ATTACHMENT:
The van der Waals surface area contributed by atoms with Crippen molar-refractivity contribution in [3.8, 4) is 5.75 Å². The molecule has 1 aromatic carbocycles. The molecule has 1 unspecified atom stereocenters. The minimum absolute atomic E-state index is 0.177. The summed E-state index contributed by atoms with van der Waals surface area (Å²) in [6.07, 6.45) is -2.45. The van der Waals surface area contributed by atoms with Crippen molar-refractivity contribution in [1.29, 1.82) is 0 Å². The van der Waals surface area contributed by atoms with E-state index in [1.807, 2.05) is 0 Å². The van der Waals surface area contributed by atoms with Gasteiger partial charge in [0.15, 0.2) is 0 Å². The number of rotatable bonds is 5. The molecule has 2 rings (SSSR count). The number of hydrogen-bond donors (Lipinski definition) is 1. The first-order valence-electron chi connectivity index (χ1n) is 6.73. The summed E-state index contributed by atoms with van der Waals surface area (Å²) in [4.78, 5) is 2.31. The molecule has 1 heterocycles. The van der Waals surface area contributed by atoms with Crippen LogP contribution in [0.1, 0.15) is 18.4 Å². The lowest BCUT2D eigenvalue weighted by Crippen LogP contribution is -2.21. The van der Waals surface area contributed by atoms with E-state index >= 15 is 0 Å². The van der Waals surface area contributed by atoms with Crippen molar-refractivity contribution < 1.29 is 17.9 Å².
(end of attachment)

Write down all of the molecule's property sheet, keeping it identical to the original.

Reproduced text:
The van der Waals surface area contributed by atoms with Crippen molar-refractivity contribution in [3.8, 4) is 5.75 Å². The molecule has 1 aromatic carbocycles. The molecule has 1 unspecified atom stereocenters. The minimum absolute atomic E-state index is 0.177. The summed E-state index contributed by atoms with van der Waals surface area (Å²) in [6.07, 6.45) is -2.45. The van der Waals surface area contributed by atoms with Crippen molar-refractivity contribution in [1.29, 1.82) is 0 Å². The van der Waals surface area contributed by atoms with E-state index in [1.807, 2.05) is 0 Å². The van der Waals surface area contributed by atoms with Gasteiger partial charge in [0.15, 0.2) is 0 Å². The number of rotatable bonds is 5. The molecule has 2 rings (SSSR count). The number of hydrogen-bond donors (Lipinski definition) is 1. The first-order valence-electron chi connectivity index (χ1n) is 6.73. The summed E-state index contributed by atoms with van der Waals surface area (Å²) in [4.78, 5) is 2.31. The molecule has 1 heterocycles. The van der Waals surface area contributed by atoms with Crippen LogP contribution in [0.1, 0.15) is 18.4 Å². The lowest BCUT2D eigenvalue weighted by Crippen LogP contribution is -2.21. The van der Waals surface area contributed by atoms with E-state index >= 15 is 0 Å². The van der Waals surface area contributed by atoms with Crippen molar-refractivity contribution < 1.29 is 17.9 Å².